Back to Blog

Elon Musk

I just finished reading Elon Musk’s biography by Ashlee Vance. The book is like an extended version of waitbutwhy’s article on Musk but provides a more in-depth and human view into Musk as a person, not just an entrepreneur with an incredible vision and is willing to take insane risks to realise his goals.

If I haven’t mentioned this before, let me say it now: Elon is my personal hero.

He is a force of nature who has both the smarts and work ethics to bring seemingly impossible dreams to fruition. Furthermore, his brand of disruptive technology is genuinely inspiring, and he is actually doing meaningful things to improve humanity. I mean, how many people can claim “turning humans into an interplanetary species” as their raison d’être? His ventures do not only represent business opportunities so much as they represent a worldview (i.e. sustainable energy generation to ultimately eliminate mankind’s dependence on fossil fuel, or space exploration/human settlement on mars to preserve humanity), which are what set him apart from the new generation of silicon valley founders, who are often in it not to make an impact on humanity—as much as they believe otherwise—but to do something borderline cool and internet-y and gain a quick and lucrative exit either by selling or an IPO. And the frivolous apps or products that have been churned out are so… soulless. Seriously, Snapchat vs. SpaceX?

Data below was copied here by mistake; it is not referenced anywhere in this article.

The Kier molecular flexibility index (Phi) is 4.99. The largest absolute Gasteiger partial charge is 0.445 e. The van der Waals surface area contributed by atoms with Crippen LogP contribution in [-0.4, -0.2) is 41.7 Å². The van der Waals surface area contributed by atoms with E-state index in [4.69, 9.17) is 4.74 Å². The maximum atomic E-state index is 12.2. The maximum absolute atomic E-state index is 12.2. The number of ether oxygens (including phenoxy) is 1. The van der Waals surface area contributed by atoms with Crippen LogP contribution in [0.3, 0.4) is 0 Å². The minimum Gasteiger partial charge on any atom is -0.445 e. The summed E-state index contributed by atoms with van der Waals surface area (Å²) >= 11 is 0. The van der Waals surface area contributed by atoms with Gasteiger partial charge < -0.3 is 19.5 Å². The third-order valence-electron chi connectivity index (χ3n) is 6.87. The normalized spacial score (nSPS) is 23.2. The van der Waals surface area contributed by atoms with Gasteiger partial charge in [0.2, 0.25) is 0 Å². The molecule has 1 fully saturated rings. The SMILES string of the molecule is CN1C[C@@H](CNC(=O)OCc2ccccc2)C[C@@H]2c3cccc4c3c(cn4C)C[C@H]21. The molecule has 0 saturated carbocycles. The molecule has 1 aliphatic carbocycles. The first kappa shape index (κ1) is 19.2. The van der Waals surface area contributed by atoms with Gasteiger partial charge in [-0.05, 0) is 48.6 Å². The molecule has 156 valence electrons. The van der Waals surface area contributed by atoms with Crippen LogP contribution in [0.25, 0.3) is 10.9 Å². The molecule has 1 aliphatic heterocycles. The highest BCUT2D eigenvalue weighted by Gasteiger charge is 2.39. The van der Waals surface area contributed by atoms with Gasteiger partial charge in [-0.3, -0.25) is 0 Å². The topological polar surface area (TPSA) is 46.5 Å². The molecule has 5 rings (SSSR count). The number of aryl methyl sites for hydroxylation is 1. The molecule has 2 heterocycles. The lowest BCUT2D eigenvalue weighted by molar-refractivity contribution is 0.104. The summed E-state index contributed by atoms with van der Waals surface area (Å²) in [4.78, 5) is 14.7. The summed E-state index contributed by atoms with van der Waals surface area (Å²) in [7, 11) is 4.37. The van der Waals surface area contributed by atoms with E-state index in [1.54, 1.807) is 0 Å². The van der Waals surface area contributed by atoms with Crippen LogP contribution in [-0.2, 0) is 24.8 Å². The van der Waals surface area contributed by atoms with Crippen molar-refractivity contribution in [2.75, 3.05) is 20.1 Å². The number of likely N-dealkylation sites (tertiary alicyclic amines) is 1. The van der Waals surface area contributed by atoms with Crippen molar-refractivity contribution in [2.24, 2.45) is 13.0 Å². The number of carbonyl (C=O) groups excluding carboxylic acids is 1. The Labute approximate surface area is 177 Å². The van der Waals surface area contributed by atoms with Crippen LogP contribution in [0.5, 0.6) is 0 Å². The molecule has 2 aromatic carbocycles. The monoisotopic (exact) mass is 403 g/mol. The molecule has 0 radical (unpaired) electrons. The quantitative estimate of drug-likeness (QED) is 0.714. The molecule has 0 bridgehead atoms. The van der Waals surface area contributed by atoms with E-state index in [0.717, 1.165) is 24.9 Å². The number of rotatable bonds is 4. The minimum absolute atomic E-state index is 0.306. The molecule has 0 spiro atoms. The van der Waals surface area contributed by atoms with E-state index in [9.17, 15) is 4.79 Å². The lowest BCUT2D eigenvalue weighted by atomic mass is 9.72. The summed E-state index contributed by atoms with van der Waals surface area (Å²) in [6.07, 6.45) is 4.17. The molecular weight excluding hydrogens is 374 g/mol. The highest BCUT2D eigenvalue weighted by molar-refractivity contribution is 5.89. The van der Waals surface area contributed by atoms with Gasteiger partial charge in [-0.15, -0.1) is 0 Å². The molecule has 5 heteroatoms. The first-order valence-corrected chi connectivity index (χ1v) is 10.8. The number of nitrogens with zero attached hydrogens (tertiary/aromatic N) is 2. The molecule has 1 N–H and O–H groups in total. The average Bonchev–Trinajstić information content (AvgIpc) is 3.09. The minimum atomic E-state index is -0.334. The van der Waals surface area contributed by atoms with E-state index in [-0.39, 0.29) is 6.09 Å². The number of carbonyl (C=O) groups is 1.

What also struck me about Musk after reading his biography is his astounding determination, single-mindedness and willingness to charge after his vision without compromise. He was on the brink of total and complete failure so many times, but rebounded every single time and eventually delivered on what he had promised. For everyone else, building rockets/electric cars would be the stuff of dinner table conversations after a few too many Vodka’s, but for Musk, they are the stuff he has been dreaming about since young. And when someone is so entrenched in a vision, has the ability, grit and guts to pull off impossible feats, is able to withstand immense pressure and remain willing to lose it all, there really is not much that can stop one from succeeding.

And as a personal note to myself, I shall always keep in mind his philosophy in problem solving (and life, really):

A good framework of thinking: Physics. First principles of reasoning. Boil things down to their fundamental truths, and reason up from there, as opposed to reasoning by analogy. We go through most of our lives by reasoning by analogy: copying what other people do with slight variations. When you want to do something new, you have to apply the physics approach. It is figuring out how to discover new things that are counterintuitive, like quantum mechanics. You look at the fundamentals and construct your reasoning from that, and then you see if you have a conclusion that works or doesn’t work, and it may or may not be different from what people have done in the past.


Tags: , ,

Leave a Reply

Your email address will not be published. Required fields are marked *